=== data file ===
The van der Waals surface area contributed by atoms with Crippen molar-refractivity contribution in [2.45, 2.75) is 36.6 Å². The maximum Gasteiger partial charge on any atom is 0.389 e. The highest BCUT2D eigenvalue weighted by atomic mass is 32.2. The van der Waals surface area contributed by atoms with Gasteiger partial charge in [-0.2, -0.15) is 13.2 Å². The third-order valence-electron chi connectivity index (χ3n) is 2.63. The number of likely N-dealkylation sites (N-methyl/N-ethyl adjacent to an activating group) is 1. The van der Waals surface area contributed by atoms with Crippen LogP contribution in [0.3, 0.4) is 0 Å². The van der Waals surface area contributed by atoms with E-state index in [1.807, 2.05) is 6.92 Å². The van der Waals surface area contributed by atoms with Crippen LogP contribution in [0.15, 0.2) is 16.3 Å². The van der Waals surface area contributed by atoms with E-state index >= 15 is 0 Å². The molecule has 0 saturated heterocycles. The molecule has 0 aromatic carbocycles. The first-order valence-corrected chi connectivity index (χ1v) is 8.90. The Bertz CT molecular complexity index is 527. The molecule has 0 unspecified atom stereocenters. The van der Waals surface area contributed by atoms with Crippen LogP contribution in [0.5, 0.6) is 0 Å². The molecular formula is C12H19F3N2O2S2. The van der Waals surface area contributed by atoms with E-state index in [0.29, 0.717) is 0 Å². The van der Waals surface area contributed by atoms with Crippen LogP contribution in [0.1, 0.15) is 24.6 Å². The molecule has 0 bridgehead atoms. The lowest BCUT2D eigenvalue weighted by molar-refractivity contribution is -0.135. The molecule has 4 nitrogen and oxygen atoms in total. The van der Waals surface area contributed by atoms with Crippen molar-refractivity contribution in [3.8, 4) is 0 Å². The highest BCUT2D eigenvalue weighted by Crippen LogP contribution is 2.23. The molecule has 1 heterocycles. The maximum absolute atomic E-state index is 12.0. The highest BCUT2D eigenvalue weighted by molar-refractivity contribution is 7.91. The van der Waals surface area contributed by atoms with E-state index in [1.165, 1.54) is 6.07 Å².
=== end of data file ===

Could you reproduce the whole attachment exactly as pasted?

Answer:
The van der Waals surface area contributed by atoms with Crippen molar-refractivity contribution in [2.45, 2.75) is 36.6 Å². The maximum Gasteiger partial charge on any atom is 0.389 e. The highest BCUT2D eigenvalue weighted by atomic mass is 32.2. The van der Waals surface area contributed by atoms with Gasteiger partial charge in [-0.2, -0.15) is 13.2 Å². The third-order valence-electron chi connectivity index (χ3n) is 2.63. The number of likely N-dealkylation sites (N-methyl/N-ethyl adjacent to an activating group) is 1. The van der Waals surface area contributed by atoms with Crippen LogP contribution in [0.3, 0.4) is 0 Å². The van der Waals surface area contributed by atoms with E-state index in [1.807, 2.05) is 6.92 Å². The van der Waals surface area contributed by atoms with Crippen LogP contribution in [0.15, 0.2) is 16.3 Å². The van der Waals surface area contributed by atoms with E-state index >= 15 is 0 Å². The molecule has 0 saturated heterocycles. The molecule has 0 aromatic carbocycles. The first-order valence-corrected chi connectivity index (χ1v) is 8.90. The Bertz CT molecular complexity index is 527. The molecule has 0 unspecified atom stereocenters. The van der Waals surface area contributed by atoms with Crippen LogP contribution in [0.5, 0.6) is 0 Å². The molecular formula is C12H19F3N2O2S2. The van der Waals surface area contributed by atoms with E-state index in [0.29, 0.717) is 0 Å². The van der Waals surface area contributed by atoms with Crippen LogP contribution in [0.1, 0.15) is 24.6 Å². The molecule has 0 bridgehead atoms. The lowest BCUT2D eigenvalue weighted by molar-refractivity contribution is -0.135. The molecule has 4 nitrogen and oxygen atoms in total. The van der Waals surface area contributed by atoms with Crippen molar-refractivity contribution in [3.8, 4) is 0 Å². The highest BCUT2D eigenvalue weighted by Crippen LogP contribution is 2.23. The molecule has 1 heterocycles. The maximum absolute atomic E-state index is 12.0. The highest BCUT2D eigenvalue weighted by molar-refractivity contribution is 7.91. The van der Waals surface area contributed by atoms with E-state index in [1.165, 1.54) is 6.07 Å².